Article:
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Omron Rings & the EURion Constellation

February 18, 2009

The yellow Omron rings on the front of the 5 Euro note, as seen in the blue channel of an RGB image.

The terms “Omron rings” and “EURion constellation” describe the same object – a pattern of small, usually yellow circles that have lately become popular on many banknotes. Both terms may be used interchangeably in this post.

As there has not yet been a primary source statement of origin or ownership, the official name of the ring pattern is unknown. For the same reason (and certainly security concerns), most information regarding the rings comes from secondary sources, public documents and individuals.

It is virtually certain that the Omron rings are a machine-readable banknote recognition and anti-counterfeiting device.

The relationship of the rings to one-another is defined by a specific mathematical formula. Computer software can check for the presence of the rings in a digital image and compare them to the known formula. Thus, a computer program can be (reasonably) sure that a user has attempted to scan, photograph or reproduce a banknote. Most commercial software that recognizes a banknote image will then attempt to prevent the user from utilizing it.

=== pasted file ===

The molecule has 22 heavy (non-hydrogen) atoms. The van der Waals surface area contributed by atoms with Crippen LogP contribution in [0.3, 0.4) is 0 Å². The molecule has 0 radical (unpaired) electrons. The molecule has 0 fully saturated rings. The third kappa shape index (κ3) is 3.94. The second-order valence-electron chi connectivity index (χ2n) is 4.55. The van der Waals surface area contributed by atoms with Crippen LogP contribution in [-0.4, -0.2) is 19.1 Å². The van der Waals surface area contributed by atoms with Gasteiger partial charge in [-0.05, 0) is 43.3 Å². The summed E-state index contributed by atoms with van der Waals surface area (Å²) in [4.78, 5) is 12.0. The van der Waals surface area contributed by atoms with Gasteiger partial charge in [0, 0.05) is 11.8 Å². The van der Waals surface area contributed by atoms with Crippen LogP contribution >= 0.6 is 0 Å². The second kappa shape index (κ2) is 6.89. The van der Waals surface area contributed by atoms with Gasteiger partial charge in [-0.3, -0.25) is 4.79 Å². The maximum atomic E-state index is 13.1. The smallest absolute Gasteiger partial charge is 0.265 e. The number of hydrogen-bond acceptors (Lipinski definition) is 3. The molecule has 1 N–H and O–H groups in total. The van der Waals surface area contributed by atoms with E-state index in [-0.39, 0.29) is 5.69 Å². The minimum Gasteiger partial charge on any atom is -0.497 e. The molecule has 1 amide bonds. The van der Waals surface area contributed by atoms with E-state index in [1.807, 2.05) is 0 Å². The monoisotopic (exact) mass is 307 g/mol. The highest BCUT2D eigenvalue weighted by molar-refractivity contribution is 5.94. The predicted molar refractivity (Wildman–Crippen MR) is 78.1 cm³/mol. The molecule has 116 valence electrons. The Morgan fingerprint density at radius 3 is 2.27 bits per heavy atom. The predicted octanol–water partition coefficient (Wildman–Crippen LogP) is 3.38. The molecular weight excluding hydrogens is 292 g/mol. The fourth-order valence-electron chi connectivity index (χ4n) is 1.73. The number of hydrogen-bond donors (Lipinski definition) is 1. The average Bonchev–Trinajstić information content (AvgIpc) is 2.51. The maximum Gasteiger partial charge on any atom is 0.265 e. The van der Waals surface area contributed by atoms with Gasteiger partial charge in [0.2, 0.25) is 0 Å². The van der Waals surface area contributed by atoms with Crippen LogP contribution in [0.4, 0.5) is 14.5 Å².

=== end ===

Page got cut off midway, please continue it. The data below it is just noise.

Publicly available evidence suggests that the Omron rings were developed by the Specialty Products Division of the Japanese electronics company Omron Corporation in 1994. The rings first gained notoriety (and their informal name) in early 2002, when they appeared on the first series of Euro banknotes.

It appears that their first public appearance was on circa 1996 German Marks.

Wikipedia has the most comprehensive public article on the Omron rings that the author is aware of.

See also: the U.S. patent, applied for in 1995. Note that the patent uses, among it’s illustrations, constellations of equilateral triangles.

Omron reference in Moneymakers, 2004, Klaus W. Bender.

Business Week article from 2000.

A quote from Funding Universe: “Omron’s Specialty Products Division … is active in three product areas … highly specialized sensors, such as the bill recognition unit installed in photocopiers to prevent paper currency counterfeiting.”

Reserve Bank of India press release, August 24, 2005. This is the first public linking of the rings to Omron.

A more detailed technical analysis of the Omron rings is outside the scope of this blog.


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